I think the indigo bunting was my favorite bird of the day. Last spring I could not get a decent picture of him. When I first got the woods I saw a flash of blue and didn’t see him again for a while. Later, while standing in front of the fountain talking to some other birders, he landed right on the base of the fountain. He bounced around for at least 10 minutes from branch to fountain.
I totally blew this shot out. I had been taking pictures of birds deep in the bushes early in the morning and had my ISO too high. When I drove over to the other section of woods, as soon as I got out of the car I saw the scarlet tanager in the tree and immediately started snapping. Then I realized he was in full sun and I hadn’t lowered my ISO. A second later he flew off. So the shot overall is too bright but I’m just glad I got him.
This one I took right into the sun and then had to blow out to get the details. I think this is another scarlet tanager but we had heard there were summers around and I was hoping it was a summer instead. I can’t really see his wings in this picture to tell. Any experts have an opinion?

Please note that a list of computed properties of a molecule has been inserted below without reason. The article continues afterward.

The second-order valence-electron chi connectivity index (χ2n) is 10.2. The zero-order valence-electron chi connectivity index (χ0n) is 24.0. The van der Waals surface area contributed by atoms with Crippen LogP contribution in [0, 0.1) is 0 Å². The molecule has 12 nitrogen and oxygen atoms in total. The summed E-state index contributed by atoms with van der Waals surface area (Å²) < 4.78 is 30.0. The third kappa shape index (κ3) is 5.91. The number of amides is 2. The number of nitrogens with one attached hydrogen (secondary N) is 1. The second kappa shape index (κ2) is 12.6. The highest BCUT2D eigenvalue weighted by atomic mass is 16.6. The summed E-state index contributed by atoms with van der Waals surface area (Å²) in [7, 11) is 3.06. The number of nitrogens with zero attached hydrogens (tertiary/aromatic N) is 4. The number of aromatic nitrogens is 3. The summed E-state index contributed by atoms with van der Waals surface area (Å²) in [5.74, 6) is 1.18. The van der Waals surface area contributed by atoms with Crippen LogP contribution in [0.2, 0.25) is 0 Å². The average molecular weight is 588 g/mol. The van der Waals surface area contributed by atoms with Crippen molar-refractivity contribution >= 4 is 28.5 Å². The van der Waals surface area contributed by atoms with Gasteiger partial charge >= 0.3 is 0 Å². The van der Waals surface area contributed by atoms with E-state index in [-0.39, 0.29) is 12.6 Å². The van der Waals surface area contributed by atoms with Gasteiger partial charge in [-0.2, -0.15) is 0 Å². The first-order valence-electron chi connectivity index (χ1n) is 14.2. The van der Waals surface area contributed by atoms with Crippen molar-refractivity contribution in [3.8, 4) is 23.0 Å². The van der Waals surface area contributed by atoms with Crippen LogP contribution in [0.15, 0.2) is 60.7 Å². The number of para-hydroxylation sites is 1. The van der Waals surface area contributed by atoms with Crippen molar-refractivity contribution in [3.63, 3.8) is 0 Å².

Later in the morning, when I came back to the mulberry bushes, they were full of orchard orioles. I only saw males while I was there. They were all busy eating the berries.
Another one with berries pieces in his beak.
Not a good picture but it was the only one I got of an american redstart.
Is this a gray kingbird or an eastern kingbird? People were calling it both. All About Birds does not even show a gray kingbird in their list, only the eastern. He was flying back and forth between the mulberry bushes with some lunch left on his beak.
My first red eyed vireo.
I thought this was a red eyed vireo at first. I’m thinking it’s the same bird as the picture before it and that I just couldn’t see it’s red eye. It also looks like a female redstart.
The very common gray catbird. The mulberry bushes were full of them. This one had red all over his face from eating the berries. What a feast.
The mulberry bushes at the trails have signs posted saying “Do not pick the fruit.” Just in case a tourist wanted to have a snack and wipe out an entire bush. The birds migrating through in spring count on these bushes for fuel to get them home up north. They are exhausted and hungry when they stop by Fort Desoto for a rest. The bushes were full of birds in early April. They were all busy eating and most birds had a little berry juice stained on their beaks and faces. Most of these pictures were taken standing in front of the big mulberry bushes or at the water fountain so I didn’t have to travel far. Just stand in one place and have patience (which I don’t have a lot of).
Check out more birds at Paying Ready Attention for